Department/School

Accounting

Date of this version

2012

Document Type

Article

Keywords

disclosure frequency, earnings forecasts, accuracy, investor confidence.

Abstract

More frequent financial reporting has been a topic of debate for many years. However, little evidence exists about the possible effects of more frequent reporting on investors’ decision making. Using a between-subjects experiment, this study analyzes how altering the timing or frequency of earnings reports - weekly, as opposed to quarterly reports - affects the accuracy and dispersion of earnings predictions by nonprofessional investors. This is important since regulators have identified nonprofessionals as a significant audience for financial reports. I hypothesize and find that more frequent reporting results in less accurate predictions and greater variance, particularly when a strong seasonal pattern exists. Finally, investors in the more frequent reporting condition self-reported that they were more influenced by older historical data - suggesting primacy effects - while those in the less frequent reporting condition self-reported that they were more influenced by the newer historical data suggesting recency effects.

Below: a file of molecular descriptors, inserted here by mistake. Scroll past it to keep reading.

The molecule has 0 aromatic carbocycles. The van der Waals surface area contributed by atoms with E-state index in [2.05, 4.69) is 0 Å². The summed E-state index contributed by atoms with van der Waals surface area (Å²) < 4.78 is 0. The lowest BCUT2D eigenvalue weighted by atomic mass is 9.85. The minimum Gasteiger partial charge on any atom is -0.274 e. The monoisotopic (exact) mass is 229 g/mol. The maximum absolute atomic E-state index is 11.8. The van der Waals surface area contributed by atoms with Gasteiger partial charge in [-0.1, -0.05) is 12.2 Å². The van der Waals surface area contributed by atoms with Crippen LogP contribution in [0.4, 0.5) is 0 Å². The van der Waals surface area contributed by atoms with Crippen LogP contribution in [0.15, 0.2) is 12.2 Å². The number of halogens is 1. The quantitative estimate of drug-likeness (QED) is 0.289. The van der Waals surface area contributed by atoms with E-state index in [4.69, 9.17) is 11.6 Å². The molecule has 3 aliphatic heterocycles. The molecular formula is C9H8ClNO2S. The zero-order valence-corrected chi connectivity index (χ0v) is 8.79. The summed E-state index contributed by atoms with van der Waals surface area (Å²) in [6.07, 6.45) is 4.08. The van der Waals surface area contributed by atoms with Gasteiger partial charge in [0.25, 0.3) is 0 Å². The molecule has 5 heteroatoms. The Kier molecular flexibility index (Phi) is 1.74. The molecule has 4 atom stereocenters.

Published in

Behavioral Research in Accounting

Citation/Other Information

24(1), 91-107.